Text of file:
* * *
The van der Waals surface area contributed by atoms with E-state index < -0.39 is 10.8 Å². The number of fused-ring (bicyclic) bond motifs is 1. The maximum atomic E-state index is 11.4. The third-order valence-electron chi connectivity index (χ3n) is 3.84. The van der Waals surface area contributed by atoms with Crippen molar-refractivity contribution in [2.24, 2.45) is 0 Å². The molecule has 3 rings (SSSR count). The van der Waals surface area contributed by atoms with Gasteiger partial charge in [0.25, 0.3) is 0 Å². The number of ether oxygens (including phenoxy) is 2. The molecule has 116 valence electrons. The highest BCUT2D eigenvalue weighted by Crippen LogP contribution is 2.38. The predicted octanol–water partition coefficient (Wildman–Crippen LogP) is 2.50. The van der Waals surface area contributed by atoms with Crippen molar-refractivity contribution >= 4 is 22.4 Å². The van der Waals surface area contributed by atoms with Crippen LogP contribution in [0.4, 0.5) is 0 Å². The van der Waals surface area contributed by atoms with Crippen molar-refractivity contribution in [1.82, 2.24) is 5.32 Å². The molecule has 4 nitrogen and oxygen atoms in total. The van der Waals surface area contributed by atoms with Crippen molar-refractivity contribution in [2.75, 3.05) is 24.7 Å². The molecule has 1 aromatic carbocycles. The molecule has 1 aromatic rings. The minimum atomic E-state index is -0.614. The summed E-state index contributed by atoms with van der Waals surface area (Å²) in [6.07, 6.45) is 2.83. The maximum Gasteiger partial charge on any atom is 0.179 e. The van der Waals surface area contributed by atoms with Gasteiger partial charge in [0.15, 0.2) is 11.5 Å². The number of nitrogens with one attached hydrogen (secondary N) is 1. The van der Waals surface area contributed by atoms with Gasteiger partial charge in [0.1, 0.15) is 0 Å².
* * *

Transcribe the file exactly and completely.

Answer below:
The van der Waals surface area contributed by atoms with E-state index < -0.39 is 10.8 Å². The number of fused-ring (bicyclic) bond motifs is 1. The maximum atomic E-state index is 11.4. The third-order valence-electron chi connectivity index (χ3n) is 3.84. The van der Waals surface area contributed by atoms with Crippen molar-refractivity contribution in [2.24, 2.45) is 0 Å². The molecule has 3 rings (SSSR count). The van der Waals surface area contributed by atoms with Gasteiger partial charge in [0.25, 0.3) is 0 Å². The number of ether oxygens (including phenoxy) is 2. The molecule has 116 valence electrons. The highest BCUT2D eigenvalue weighted by Crippen LogP contribution is 2.38. The predicted octanol–water partition coefficient (Wildman–Crippen LogP) is 2.50. The van der Waals surface area contributed by atoms with Crippen molar-refractivity contribution >= 4 is 22.4 Å². The van der Waals surface area contributed by atoms with Crippen LogP contribution in [0.4, 0.5) is 0 Å². The van der Waals surface area contributed by atoms with Crippen molar-refractivity contribution in [1.82, 2.24) is 5.32 Å². The molecule has 4 nitrogen and oxygen atoms in total. The van der Waals surface area contributed by atoms with Crippen molar-refractivity contribution in [2.75, 3.05) is 24.7 Å². The molecule has 1 aromatic carbocycles. The molecule has 1 aromatic rings. The minimum atomic E-state index is -0.614. The summed E-state index contributed by atoms with van der Waals surface area (Å²) in [6.07, 6.45) is 2.83. The maximum Gasteiger partial charge on any atom is 0.179 e. The van der Waals surface area contributed by atoms with Gasteiger partial charge in [0.15, 0.2) is 11.5 Å². The number of nitrogens with one attached hydrogen (secondary N) is 1. The van der Waals surface area contributed by atoms with Gasteiger partial charge in [0.1, 0.15) is 0 Å².